Pre-Existing Conditions and the Potential Cost of Repeal and Replace on the Medically Underserved

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Michael Castellarin, MD

In March of 2010, the Affordable Care Act (ACA) became the most significant change to the US healthcare system in almost half a century. This January, health care reform again entered the national conversation as discussions to repeal and replace the ACA ensue. One of the most influential provisions of the ACA was the pre-existing conditions clause which led to a ban on medical underwriting, thus providing health insurance coverage for a multitude of people previously ineligible unless covered by an employer.

As a family medicine intern training at an urban federally qualified health center (FQHC), I care for the medically underserved; a population defined by their complex health care needs and lack of financial resources which, prior to the ACA, left this group particularly vulnerable to medical underwriting. As health care policy shifts once again, the importance of pre-existing condition coverage must be realized and must be protected, particularly for those less fortunate.

Prior to the passage of the ACA, the practice of medical underwriting was commonplace in the individual health insurance market. Common ailments such as diabetes, heart disease, and obesity left patients uninsurable. Those insured through an employer avoided underwriting but oftentimes those in medically underserved populations were forced to shop for health insurance on the individual market because of unemployment or low wage employment without employer-sponsored insurance.

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Feed a Discipline (With Research Questions): Become Shark Bait

Winston R Liaw, MD, MPH

Winston R Liaw, MD, MPH

Research is to see what everybody else has seen and to think what nobody else has thought.

  • Albert Szent-Gyorgyi

Each year, my colleague, Alex Krist, and I sit down with our Virginia Commonwealth University family medicine residents to brainstorm potential research topics for their scholarly activities, and each year, we encounter a similar series of events. Initially, there is silence (frequently prolonged and often deafening) followed by musings about their lack of research experience. Then, a brave soul offers a question that has been plaguing her. A classmate asks a similar but related question. The conversation reminds a third resident about a different question he always wanted to answer. By the end of the hour, we have a list of fascinating, important questions.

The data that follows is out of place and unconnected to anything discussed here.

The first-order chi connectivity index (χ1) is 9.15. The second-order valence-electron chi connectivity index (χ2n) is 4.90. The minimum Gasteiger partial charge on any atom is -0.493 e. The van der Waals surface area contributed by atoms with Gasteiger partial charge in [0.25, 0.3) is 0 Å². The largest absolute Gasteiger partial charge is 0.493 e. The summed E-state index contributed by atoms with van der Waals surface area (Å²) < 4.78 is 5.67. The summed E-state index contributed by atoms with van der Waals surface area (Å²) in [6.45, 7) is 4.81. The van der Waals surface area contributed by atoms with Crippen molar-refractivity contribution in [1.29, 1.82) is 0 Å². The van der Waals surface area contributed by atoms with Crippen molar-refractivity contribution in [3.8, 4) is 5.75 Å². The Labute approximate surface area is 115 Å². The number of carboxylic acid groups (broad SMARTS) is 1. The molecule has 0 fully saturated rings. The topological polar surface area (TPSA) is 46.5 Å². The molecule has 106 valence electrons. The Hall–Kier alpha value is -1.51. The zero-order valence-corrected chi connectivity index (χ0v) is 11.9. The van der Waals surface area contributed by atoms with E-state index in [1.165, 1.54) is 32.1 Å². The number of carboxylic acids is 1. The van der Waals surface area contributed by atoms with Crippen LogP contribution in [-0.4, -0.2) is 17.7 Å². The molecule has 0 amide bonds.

• Do calorie counters improve patient outcomes?
  • Why do our patients use the emergency room next door when our walk in clinic is open?
  • Has the new patient portal affected the volume and type of phone calls we receive?
  • Are patients at the community health center interested in doing video visits?

Your STFM Research Committee thought that family medicine residents and faculty nationwide may similarly have pressing questions to answer but lack the means to do so. Initially conceived by STFM Research Committee members Tammy Chang and Rob Post, we launched a session at the 2016 STFM Conference entitled: “Shark Tank for Family Medicine: Real-time Feedback for Primary Care Research Ideas”. During the workshop, seven participants pitched research ideas to three “sharks” (well-established primary care researchers). The sharks provided real-time feedback and then selected participants to mentor over the year. For those of you not tuned in to pop culture, our workshop is based on the TV show Shark Tank where contestants pitch business ideas to established entrepreneurs and winners receive funding and mentorship.

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Medicine Inherently Requires All Physicians to Be Teachers

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Throughout my medical education, my best mentors have been family physicians. Without exception, they are enthusiastic, committed, passionate, intelligent, and innovative leaders who have inspired me to be the best family physician I can be. As I cross the midpoint of my residency training, I have spent more time thinking about the next steps in my career and how to best continue to affect change. I want to prioritize teaching family medicine and pursue a career either in academics or in a position where I can work closely with medical students or residents.

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Karl Dietrich, MD, MPH

Medicine inherently requires all physicians to be teachers, and find effective and efficient ways to share information with patients. As a high school teacher prior to pursuing medicine, this was one of the appealing parts of becoming a physician. By embracing our role as teachers, we allow our patients to learn about their own health, become their own best advocates, and hopefully influence others to think more about their health. Teaching family medicine appeals to me because it could broaden my potential impact by not only increasing the number of future family physicians but by increasing the number of physicians in other fields with a strong understanding of the value of family medicine. We know that a strong primary care system will be essential to the ongoing success of our health care system, and I see no better way to ensure that than by increasing the number of committed family physicians in this country.

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